Queen Mary 2 celebrates her 10th anniversary
Fireworks on 9 May 2014 Cunard marked the tenth anniversary of the naming of its liner Queen Mary 2 with a visit by HRH the Duke of Edinburgh and a firework display, marking the start of her next voyage. I previously captured her when she was last in Southampton and didn’t want to miss this occasion.
My wife and I paid the modest fee of £1.60 apiece to walk out onto Hythe Pier and found that it afforded us a great view of the festivities, with Queen Mary 2 and her sister liners Queen Victoria and Queen Elizabeth facing us. I had plenty of room to set up my camera on a tripod but groups of people walking past made the decking wobble, which wasn’t so good for long exposure photography. The tremors were even greater when the quaint little train that trundles down to the end of the pier and back rumbled past!
When shooting the fireworks, I found that I got best results by taking the shutter speed back to about 2 seconds, with ISO at 100 and aperture on F16, to get good starburst effects without over-exposure. I brought out detail in the scene – there wasn’t much – mainly via the Shadows slider in Lightroom back at home.
In these photos, Queen Mary 2 is obscured by the fireworks, which were let off from a barge; to her right are sister liners Queen Victoria and Queen Elizabeth.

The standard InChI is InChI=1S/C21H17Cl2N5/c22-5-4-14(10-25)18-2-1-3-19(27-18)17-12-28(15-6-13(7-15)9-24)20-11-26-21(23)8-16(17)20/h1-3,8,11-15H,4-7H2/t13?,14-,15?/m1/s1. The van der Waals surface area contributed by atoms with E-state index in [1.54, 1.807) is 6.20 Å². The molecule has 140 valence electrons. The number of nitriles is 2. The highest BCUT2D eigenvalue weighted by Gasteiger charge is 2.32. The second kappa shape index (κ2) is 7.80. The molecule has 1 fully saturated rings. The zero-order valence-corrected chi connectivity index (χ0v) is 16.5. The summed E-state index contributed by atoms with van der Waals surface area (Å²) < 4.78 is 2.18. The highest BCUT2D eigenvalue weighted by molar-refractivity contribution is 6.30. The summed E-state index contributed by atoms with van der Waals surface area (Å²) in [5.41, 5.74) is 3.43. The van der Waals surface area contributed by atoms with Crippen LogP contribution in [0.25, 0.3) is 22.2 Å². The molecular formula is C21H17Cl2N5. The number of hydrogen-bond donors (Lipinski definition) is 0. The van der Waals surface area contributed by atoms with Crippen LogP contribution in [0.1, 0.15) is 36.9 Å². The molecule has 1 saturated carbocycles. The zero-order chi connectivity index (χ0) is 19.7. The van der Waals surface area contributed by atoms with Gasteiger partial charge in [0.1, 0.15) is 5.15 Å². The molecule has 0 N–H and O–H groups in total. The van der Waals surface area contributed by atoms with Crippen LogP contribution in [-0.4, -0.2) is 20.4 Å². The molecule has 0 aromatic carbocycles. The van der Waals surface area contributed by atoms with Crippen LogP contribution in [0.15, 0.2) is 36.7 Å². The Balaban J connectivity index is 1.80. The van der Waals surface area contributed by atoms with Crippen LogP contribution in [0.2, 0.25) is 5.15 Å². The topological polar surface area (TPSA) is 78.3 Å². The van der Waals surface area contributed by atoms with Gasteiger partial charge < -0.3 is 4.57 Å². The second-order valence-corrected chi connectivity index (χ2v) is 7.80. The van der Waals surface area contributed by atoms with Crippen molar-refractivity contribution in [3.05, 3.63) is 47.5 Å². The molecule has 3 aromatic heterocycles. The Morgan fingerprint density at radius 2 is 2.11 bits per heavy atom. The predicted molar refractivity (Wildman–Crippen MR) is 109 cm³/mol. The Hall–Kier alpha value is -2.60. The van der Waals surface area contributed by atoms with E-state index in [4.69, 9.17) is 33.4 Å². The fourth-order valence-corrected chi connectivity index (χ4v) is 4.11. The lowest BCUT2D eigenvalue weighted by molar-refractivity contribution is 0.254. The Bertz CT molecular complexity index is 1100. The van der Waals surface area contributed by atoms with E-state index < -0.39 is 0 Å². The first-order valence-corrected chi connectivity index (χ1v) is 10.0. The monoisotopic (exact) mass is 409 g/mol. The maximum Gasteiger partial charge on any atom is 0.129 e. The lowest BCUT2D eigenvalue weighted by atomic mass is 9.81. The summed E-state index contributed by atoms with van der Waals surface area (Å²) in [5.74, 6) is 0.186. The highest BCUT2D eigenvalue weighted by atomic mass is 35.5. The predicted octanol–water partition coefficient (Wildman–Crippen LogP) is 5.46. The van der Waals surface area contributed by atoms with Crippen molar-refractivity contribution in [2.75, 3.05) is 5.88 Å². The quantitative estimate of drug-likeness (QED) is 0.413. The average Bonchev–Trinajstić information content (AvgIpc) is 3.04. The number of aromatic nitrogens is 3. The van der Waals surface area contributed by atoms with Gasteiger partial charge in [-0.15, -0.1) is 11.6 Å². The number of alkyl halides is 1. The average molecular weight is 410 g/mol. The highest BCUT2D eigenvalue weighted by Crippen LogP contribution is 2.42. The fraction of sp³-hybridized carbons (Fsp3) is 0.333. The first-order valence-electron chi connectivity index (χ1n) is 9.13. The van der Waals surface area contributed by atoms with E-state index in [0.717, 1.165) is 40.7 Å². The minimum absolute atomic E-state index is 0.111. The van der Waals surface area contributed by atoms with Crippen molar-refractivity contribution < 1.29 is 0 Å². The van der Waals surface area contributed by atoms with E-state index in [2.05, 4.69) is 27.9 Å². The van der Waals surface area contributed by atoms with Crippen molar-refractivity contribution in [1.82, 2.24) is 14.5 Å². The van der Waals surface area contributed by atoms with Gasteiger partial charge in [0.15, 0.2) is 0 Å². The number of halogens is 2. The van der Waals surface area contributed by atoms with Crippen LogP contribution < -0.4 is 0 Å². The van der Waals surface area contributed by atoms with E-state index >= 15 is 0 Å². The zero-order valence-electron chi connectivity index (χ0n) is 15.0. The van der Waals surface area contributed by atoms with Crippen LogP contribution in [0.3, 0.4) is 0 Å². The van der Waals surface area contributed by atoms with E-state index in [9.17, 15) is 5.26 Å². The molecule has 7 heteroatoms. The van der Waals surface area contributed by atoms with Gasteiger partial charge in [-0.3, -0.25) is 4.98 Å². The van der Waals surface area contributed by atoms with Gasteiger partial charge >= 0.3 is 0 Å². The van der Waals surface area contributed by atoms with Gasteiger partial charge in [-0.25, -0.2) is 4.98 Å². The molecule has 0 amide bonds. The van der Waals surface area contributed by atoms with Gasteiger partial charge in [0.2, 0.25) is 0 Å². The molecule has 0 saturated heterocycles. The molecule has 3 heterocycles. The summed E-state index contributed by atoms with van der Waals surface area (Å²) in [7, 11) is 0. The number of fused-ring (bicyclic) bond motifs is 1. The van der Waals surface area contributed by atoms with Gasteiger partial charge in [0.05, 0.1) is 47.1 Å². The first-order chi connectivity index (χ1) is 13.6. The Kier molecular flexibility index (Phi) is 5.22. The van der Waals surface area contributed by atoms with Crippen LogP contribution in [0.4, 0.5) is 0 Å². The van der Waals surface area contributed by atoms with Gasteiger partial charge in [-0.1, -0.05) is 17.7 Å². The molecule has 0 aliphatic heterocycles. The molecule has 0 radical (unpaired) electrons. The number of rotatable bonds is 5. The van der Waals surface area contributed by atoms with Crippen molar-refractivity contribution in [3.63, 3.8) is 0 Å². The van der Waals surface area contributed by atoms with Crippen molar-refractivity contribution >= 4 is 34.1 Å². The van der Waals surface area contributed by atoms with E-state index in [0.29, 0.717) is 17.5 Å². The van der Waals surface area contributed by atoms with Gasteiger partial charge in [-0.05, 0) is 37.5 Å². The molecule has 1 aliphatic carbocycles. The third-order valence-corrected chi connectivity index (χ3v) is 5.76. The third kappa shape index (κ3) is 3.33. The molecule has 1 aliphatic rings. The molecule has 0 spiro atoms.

As the fireworks died away, they all sounded their foghorns – sounding like beasts in some primaeval swamp – and then Queen Elizabeth led them in convoy down Southampton Water to start their next respective cruises.
If you’re within reach of Southampton and enjoy maritime photography, keep an eye on ABP’s Live shipping movements pages. You’ll find details there not just of cruise ship movements but also of mercantile traffic. With ships leaving for destinations such as Port Said Roads, Baltimore, Panama and Singapore, it’s a reminder of just how trade really does connect Hampshire with the rest of the world.
Did you see – or even just hear – the ships on Friday night? Have you sailed on them before? Do you have memories of older Cunard liners? I’d love to hear from you.